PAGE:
Developing a presentation is similar to the basics of a research paper and nothing to fear. Most people believe that the first step to preparing a presentation is to develop the visual aid first. On the contrary, the skeleton of your presentation, aka the outline, is what you need first. Your visual aid is the last item on the to do list.
First things first, choose a topic to begin with and make sure the topic is not too broad. Identify a goal, purpose, message, and lesson you want the audience to take away. Develop your theme by listing three sub-topics, three main points of discussion. These points of discussion should explain or describe your topic. The purpose of keeping to a limited number of main points is so your audience will stay more focused, and have a through understanding.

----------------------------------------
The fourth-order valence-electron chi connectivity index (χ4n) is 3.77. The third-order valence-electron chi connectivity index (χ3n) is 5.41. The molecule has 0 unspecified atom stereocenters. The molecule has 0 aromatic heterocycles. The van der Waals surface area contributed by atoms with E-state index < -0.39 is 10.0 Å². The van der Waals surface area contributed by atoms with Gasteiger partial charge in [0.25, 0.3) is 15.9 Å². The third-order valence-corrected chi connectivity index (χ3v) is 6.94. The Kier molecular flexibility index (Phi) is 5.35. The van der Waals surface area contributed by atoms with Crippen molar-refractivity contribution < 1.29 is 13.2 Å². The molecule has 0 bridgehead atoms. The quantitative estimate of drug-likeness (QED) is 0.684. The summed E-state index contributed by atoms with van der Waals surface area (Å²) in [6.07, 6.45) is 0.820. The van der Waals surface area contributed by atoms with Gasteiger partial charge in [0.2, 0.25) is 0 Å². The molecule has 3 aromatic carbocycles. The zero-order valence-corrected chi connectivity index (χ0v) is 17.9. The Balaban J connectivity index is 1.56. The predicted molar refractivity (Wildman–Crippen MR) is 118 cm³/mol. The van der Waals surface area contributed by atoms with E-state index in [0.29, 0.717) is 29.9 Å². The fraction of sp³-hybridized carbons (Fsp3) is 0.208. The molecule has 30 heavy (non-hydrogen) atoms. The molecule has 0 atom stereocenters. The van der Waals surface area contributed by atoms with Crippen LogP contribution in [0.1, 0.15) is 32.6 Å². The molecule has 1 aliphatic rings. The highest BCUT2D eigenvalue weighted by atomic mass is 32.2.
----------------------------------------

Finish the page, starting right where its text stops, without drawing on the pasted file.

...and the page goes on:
Develop your main points of discussion by listing out the information, list out everything that could be said about each of your points. Time yourself as you read through your rough script. Does it need to be longer or shorter? People only have a 10-minute attention span so consider where you are going to add spaces for questions and how are you planning to re-engage the audience.
Now that you have founded the backbone of your presentation, it is time to script your presentation. I prefer to stick to the bullet points and formulate the verbal presentation in my head. For some people it’s easier to literally write out every word of their verbal presentation. The trick is to have a bullet point formula at the end so you can easily look briefly at your notes during your presentation if necessary.
Sit and think about your script and your outline, your points, your theme and develop a strategy. How are you going to execute the presentation? How are you going to tie in your spoken words with your visual aid? Now, the last thing is to prepare your visual aid, be diligent and thorough.
Check back with Speak Simple for future blog posts about developing your visual aid (like next week). There is a method to the madness!